A Guide To Verruca’s

Causes of Verruca

A verruca is basically a wart on your foot. Verrucae (one verruca, two verrucae) are incredibly common, and most people will suffer from one at least once in their life. They can come singularly or in clusters and are always on the foot.

Verrucae are the result of the Human Papilloma Virus (HPV). Although there are over 100 variations of HPV, the main culprits responsible for verrucae are HPV 1, 2, and 4.

Verrucae are a result of HPV. There are many myths about how they are spread, the most common being in the swimming pool. Hence the use of verruca socks to try and prevent the spread of infection. This is partially true but is mainly due to the fact that people are generally barefoot in a swimming pool environment, and verrucae are spread by bare feet being exposed to a surface where an infected person’s feet have previously been.

Everyone’s immune system is different, so you may catch a verruca, whereas your friend does not. Verrucae are increasingly common, and there is no shame in having one. Most people will have at least one during their lifetime. But there are a few ways you can try and reduce your risk of developing one:

  • Try not to touch warts, either your own or somebody else’s. If you must, then wear gloves or wash your hands thoroughly with soap and water afterward.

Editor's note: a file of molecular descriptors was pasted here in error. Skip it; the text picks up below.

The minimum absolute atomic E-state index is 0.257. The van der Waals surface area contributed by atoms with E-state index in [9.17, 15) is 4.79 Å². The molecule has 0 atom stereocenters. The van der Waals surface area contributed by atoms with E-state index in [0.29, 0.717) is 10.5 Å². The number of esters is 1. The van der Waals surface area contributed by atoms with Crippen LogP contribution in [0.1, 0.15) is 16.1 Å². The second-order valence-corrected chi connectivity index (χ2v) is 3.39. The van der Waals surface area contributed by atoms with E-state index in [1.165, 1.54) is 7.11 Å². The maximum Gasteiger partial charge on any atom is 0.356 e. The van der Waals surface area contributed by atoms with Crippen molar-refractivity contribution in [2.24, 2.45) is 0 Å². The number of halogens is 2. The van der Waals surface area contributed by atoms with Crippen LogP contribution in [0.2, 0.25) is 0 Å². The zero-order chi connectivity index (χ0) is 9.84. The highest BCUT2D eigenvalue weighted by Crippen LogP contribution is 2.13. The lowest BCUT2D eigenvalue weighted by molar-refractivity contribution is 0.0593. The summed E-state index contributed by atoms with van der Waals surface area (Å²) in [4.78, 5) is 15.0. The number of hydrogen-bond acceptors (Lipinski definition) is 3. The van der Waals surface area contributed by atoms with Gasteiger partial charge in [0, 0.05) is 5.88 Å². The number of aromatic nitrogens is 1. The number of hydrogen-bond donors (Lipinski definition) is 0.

• Do not share footwear
  • Do not try on shoes in a shop without socks on.
  • Try not to walk barefoot where other people have previously been barefoot (i.e. swimming pools, changing rooms and saunas)

How can you tell the difference between a verruca and a corn?

One way of telling a corn and a verruca apart is that, generally, a verruca is painful when you pinch it, but not when you press it. A corn will be the reverse, painful when you push it, but not when you pinch it.

Some verrucae have the well-known ‘black dots’, whereas others do not. This can lead to a misdiagnosis of corns, and the verruca is allowed to grow. Verrucae will usually push apart the papillary lines (scalloping of the skin or thickening of the epidermis) on the foot.

Treatment options for verrucas

It is known that, if left, verrucae will generally go away on their own; however, this can take up to a couple of years. Here at Farnham Foot Clinic, we can speed that process up and diagnose your verruca and discuss all treatment plans available to you such as swift verruca treatment.

If you are using an over-the-counter treatment, evidence has shown that products containing salicylic acid are the most effective. Please bear in mind that over-the-counter remedies only work around 50% of the time (if that!) and can cause damage to healthy tissue around the wart. Especially do not use it if you have diabetes, poor circulation, or suffer from lessened sensation in your feet.

Please NEVER try to perform self-surgery on your wart! This puts you at risk of developing an infection; always seek advice from a podiatrist. Experienced podiatrists can develop and modify treatments to make them suitable for children.